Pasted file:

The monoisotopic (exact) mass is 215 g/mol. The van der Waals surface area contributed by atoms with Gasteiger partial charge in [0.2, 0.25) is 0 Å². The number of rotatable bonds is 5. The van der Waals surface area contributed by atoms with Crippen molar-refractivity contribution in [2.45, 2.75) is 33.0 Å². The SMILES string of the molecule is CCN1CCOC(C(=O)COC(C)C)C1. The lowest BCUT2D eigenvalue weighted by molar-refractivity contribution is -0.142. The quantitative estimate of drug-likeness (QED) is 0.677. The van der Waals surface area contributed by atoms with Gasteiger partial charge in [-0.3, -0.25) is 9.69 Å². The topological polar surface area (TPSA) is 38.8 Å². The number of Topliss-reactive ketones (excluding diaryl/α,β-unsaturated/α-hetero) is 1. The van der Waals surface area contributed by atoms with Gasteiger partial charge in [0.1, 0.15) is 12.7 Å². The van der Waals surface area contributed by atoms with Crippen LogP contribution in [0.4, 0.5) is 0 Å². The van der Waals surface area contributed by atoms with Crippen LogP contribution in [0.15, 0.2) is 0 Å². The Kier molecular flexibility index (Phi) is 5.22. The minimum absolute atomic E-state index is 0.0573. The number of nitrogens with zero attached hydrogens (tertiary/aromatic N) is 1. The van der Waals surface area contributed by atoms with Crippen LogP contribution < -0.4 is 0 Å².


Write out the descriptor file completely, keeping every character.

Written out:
The monoisotopic (exact) mass is 215 g/mol. The van der Waals surface area contributed by atoms with Gasteiger partial charge in [0.2, 0.25) is 0 Å². The number of rotatable bonds is 5. The van der Waals surface area contributed by atoms with Crippen molar-refractivity contribution in [2.45, 2.75) is 33.0 Å². The SMILES string of the molecule is CCN1CCOC(C(=O)COC(C)C)C1. The lowest BCUT2D eigenvalue weighted by molar-refractivity contribution is -0.142. The quantitative estimate of drug-likeness (QED) is 0.677. The van der Waals surface area contributed by atoms with Gasteiger partial charge in [-0.3, -0.25) is 9.69 Å². The topological polar surface area (TPSA) is 38.8 Å². The number of Topliss-reactive ketones (excluding diaryl/α,β-unsaturated/α-hetero) is 1. The van der Waals surface area contributed by atoms with Gasteiger partial charge in [0.1, 0.15) is 12.7 Å². The van der Waals surface area contributed by atoms with Crippen LogP contribution in [0.4, 0.5) is 0 Å². The van der Waals surface area contributed by atoms with Crippen LogP contribution in [0.15, 0.2) is 0 Å². The Kier molecular flexibility index (Phi) is 5.22. The minimum absolute atomic E-state index is 0.0573. The number of nitrogens with zero attached hydrogens (tertiary/aromatic N) is 1. The van der Waals surface area contributed by atoms with Crippen LogP contribution < -0.4 is 0 Å².